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Theories of Explanation 1st Edition

5.0 out of 5 stars 2 customer reviews
ISBN-13: 978-0195049718
ISBN-10: 0195049713
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Editorial Reviews

Review

"Covers virtually all the main currents in contemporary thinking about scientific explanation. We need more collections like this in philosophy of science."--Alan Richardson, Northwestern University

"Will be useful in a course focused on the issue of scientific explanation. It is a collection of nine seminal papers on this topic and so provides in one place an account of many of the developments in recent philosophical theorizing about explanation....Clearly provides a very useful set of readings for an advanced philosophy of science course."--Teaching Philosophy

"The most up-to-date collection of writings on explanation available. An excellent classroom resource."--Valentine Dusek, University of New Hampshire

"An excellent collection."--Warren Schmaus, Illinois Institute of Technology

"These selections excellently cover the range of classic and current accounts of explanation."--Gary R. Weaver, Northwestern College

"The most up-to-date collection of writings on explanation available...an excellent classroom resource."--Valentine Dusek, University of New Hampshire

About the Author

Joseph C. Pitt Professor of Philosophy Virginia Polytechnic Institute
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Product Details

  • Paperback: 234 pages
  • Publisher: Oxford University Press; 1 edition (March 24, 1988)
  • Language: English
  • ISBN-10: 0195049713
  • ISBN-13: 978-0195049718
  • Product Dimensions: 6.1 x 0.7 x 9.2 inches
  • Shipping Weight: 13.6 ounces (View shipping rates and policies)
  • Average Customer Review: 5.0 out of 5 stars  See all reviews (2 customer reviews)
  • Amazon Best Sellers Rank: #2,230,815 in Books (See Top 100 in Books)

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This is book discusses the foundations of Explanations in ridiculous detail. Virtually all the possible explanation types are documented from E-Type Explanations to Pragmatic Explanations. The 1948 essay by Carl G. Hempel and Paul Oppenheim, "Studies in the Logic of Explanation", which introduced the Deductive-Nomological (D-N) Model on which most work on scientific explanation was based for the following four decades is found in this anthology and is itself worth the money for the book. This essay laid a good foundation for investigation of explanations. The explanations here are used by scientists and also non scientists alike so people who think that scientific explanations are different from common types of explanations will be astounded to find that they too used these types of explanations everyday.

Here's all the essay titles with their respective authors with a few points that they discuss.

1. Introduction - Joseph Pitt

Success of the sciences, the role of explanations in science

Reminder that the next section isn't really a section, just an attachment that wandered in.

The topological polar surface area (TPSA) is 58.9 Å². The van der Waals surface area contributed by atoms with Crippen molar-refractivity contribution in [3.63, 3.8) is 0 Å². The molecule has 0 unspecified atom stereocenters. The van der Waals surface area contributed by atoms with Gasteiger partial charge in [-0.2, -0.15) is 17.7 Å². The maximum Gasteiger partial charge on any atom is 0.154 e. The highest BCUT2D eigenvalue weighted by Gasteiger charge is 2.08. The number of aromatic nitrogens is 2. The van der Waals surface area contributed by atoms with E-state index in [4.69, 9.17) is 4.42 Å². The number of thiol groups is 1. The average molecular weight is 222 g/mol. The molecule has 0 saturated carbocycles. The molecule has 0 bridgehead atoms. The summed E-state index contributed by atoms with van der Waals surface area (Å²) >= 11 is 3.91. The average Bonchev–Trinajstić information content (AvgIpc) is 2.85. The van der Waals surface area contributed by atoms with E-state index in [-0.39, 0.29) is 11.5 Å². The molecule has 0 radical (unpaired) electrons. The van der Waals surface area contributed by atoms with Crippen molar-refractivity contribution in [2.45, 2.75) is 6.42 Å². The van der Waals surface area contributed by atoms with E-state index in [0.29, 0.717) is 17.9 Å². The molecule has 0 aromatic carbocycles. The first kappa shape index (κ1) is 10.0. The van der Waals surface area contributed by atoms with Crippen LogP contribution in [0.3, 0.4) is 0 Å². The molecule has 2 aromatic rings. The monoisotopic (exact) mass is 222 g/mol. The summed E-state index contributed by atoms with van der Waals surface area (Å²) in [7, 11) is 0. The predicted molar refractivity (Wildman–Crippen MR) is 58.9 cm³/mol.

2. Studies in the Logic of Explanation - Carl G. Hempel and Paul Oppenheim

Elementary survey of scientific explanations, basic pattern of scientific explanations, logical and empirical conditions for adequacy, explanations in non-physical sciences and motivational and teleological approaches, levels of explanation and Emergence, problems of the concepts of general laws, logical analysis of laws and explanations, definition of law and explanation for a model language, power of systematic theories, explanation for the power of systematic theories, and a Postscript (1964) by Carl G. Hempel

3.
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Format: Paperback
Theories of Explanation is a fascinating book about the philosophy of science and technology ( S & T), and methodologies for building knowledge and explaining the knowledge building process. While the subject itself is absolutely interesting, the reading is tough, in fact very tough. First, part of the reason is that the book is a collection of papers by different authors, each with a distinct writing. Second, the topical discussions are highly specialized - very deep I should say. Even so, the persistent reader will benefit from the book.

With S & T having become so much a part of everyday life, it is hard to believe that philosophers of S & T still have jobs. Even harder is that scientific knowledge needs an explanation, but that is precisely the point of the book. The central part of the point is that people study science because of the success of science and its technological impact on human life. Yet it is not so clear how to explain what happens. Does technological change lead to scientific change, change in knowledge determine change in science, or are the interactions non-causal? Questions like this one are questions about "the role of explanation" (Chapter 1).

Positivists would assume a strong condition by which knowledge is verifiable explanations. A weak condition has it that knowledge requires only confirmable explanations. Both conditions leave open questions about the truthfulness of verifiable or confirmable explanations. Some philosophers have stepped into this vacuum to define knowledge as simply "true beliefs".

The ten chapters of the book focus on explanation, where explanation, according to the editor of the book, is the "Answer" to the question "Why".
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